On average, 250 people call HMRC’s Tax Evasion Hotline every day. The hotline, set up in 2006, has attracted widespread public attention. A Freedom of Information request has shown that 40,695 people called the hotline in 2017/2018- more than double the number of reports handled during the previous year.

It is estimated that in the region of £343,500 was paid to informants in financial rewards for reporting suspicious activity last year.

The activities being reported vary widely. From the local builder who is receiving cash in hand, structures offshore where people stock and hide large amounts of money, or even VAT fraud on fine art. Whilst the identity of informants is strictly protected, it is thought that bitter ex-partners or former work colleagues are often the ones who choose to report tax affairs.

HMRC continue to encourage those to report their own tax irregularities, and give incentives to those ‘grassing up’ others who do not follow the same procedure. Informants who tip off to HMRC could receive up to £1,000 if the information leads to a big win for the organisation.

Although every call to the hotline is investigated, only a small number of the whistle-blowers were understood to have received a cash reward. That said, the FOI request discovered that an average payout is 30% higher than it was three years ago.

A spokesperson for HMRC stated that the payment of rewards is at the discretion of the organisation:

The awards are based on what is achieved as a direct result of the information provided and a range of factors determine the amount. The factors include the tax recovered, the estimate of the loss of revenue prevented and other measurable benefits such as the time saved in working compliance cases.

In a statement, HMRC could not provide precise figures as to how much tax was recovered due to the tax evasion hotline as reports are often not ‘stand alone.’ However, the tax recovered £30.3bn via its wider work to crackdown on error, evasion and avoidance.

Penny Ciniewicz, HMRC’s director general of customer compliance, stated that “intelligence received from the public makes a contribution to our work, closing the tax gap and funding our vital public services.”

The Exchequer missed £14bn in lost revenue to deliberate non-compliance last year. HMRC figures show tax evasion and the cash-in-hand, or hidden, economy accounts for £8.5bn.

Sources of aggressive tax planning, avoidance, evasion and non-compliance vary widely. Some of these are listed below (sourced from Measuring Tax Gaps 2017):

  • Taxpayer errors (10%)
  • Failing to take reasonable care (18%)
  • Differences in how to interpret legislation (18%)
  • Organised criminality (15%)
  • Evasion (15%)
  • Avoidance (5%)

Measuring Tax Gaps 2017 report interesting statistics in terms of contributors to this so-called –tax gap’ coming from:

  • Small and medium sized businesses (46%)
  • Large businesses (29%)
  • Criminals (15%)
  • Individuals (11%)

What are abusive tax arrangements?

Tax arrangements include any agreement, understanding, scheme, transaction or series of transactions.Tax arrangements are defined as ‘abusive’ if the arrangements cannot be regarded as reasonable in relation to the relevant tax provisions. Tax abuse includes:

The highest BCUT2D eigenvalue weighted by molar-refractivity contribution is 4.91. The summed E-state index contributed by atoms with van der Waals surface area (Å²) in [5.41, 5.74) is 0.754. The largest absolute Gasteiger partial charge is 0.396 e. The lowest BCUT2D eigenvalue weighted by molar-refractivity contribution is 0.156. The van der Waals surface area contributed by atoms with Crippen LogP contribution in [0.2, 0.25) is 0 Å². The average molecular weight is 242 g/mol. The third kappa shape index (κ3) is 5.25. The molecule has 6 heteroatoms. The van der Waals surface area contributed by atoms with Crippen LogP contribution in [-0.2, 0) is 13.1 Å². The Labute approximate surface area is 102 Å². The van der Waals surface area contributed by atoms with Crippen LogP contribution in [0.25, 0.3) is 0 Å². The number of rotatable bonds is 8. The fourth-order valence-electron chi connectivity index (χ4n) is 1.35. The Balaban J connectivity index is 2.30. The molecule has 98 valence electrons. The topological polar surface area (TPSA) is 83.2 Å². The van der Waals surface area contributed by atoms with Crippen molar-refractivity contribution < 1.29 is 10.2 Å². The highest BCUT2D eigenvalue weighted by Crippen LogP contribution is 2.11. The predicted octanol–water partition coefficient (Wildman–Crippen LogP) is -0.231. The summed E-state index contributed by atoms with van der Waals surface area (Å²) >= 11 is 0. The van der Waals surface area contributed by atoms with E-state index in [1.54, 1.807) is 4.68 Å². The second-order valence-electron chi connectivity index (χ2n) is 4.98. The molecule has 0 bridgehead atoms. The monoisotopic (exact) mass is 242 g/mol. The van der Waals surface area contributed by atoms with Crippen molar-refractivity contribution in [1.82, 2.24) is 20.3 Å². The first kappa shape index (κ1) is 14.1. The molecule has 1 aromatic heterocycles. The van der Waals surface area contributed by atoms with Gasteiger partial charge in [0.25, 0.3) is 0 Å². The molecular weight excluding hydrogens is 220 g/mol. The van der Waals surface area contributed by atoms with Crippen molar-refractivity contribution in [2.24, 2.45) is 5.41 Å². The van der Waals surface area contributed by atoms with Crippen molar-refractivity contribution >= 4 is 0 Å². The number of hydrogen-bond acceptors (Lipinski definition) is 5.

• the arrangements result in an amount of income, profits or gains for tax purposes that is significantly less than the amount for economic purposes;
  • the arrangements result in deductions or losses of an amount for tax purposes that is significantly greater than the amount for economic purposes;
  • the arrangements result in a claim for the repayment or crediting of tax (including foreign tax) that has not been, and is unlikely to be, paid;

Who is classed as an enabler of tax avoidance?

An enabler is any person whom in the course of business or likewise enables abusive tax arrangements that are defeated. They are said to help in the design of arrangements, management and marketing of arrangements, as well as participating in them (for example by enabling them.)

What can the penalties be?

A penalty will only arise when a tax payer has entered into abusive tax arrangements, and those arrangements have been defeated. Each person who enabled those arrangements will be liable to a penalty. Abuse tax arrangements are defeated when the tax positon is final, and on the basis that arrangements do not provide anticipated tax advantage. A penalty is payable by each enabler involved in the abusive tax arrangement.  The penalty amount is calculated per case; value and total sum are all taken into consideration.

Fees, commissions, bonuses or anything else of value that has been received or receivable by the enabler for enabling tax arrangements are all taken into account, and come under the term ‘consideration.’ The full amount of the consideration received is included in the calculation of the penalty, with no deductions for any costs incurred by the enabler.

As a Regulatory solicitor, I am often asked about the potential penalties for companies, and individuals, facing action in relation to tax matters. HMRC’s desire to target all forms of tax evasion shows no sign of slowing down and the resources being directed towards tackling it are set to increase.

We help clients by ensuring compliance with regulatory standards in addition to comprehensive legal advice and guidance if proceedings are contemplated or brought against an individual or company. We are more than happy to speak to you with regards to your case. For confidential advice and assistance please contact Ison Harrison.

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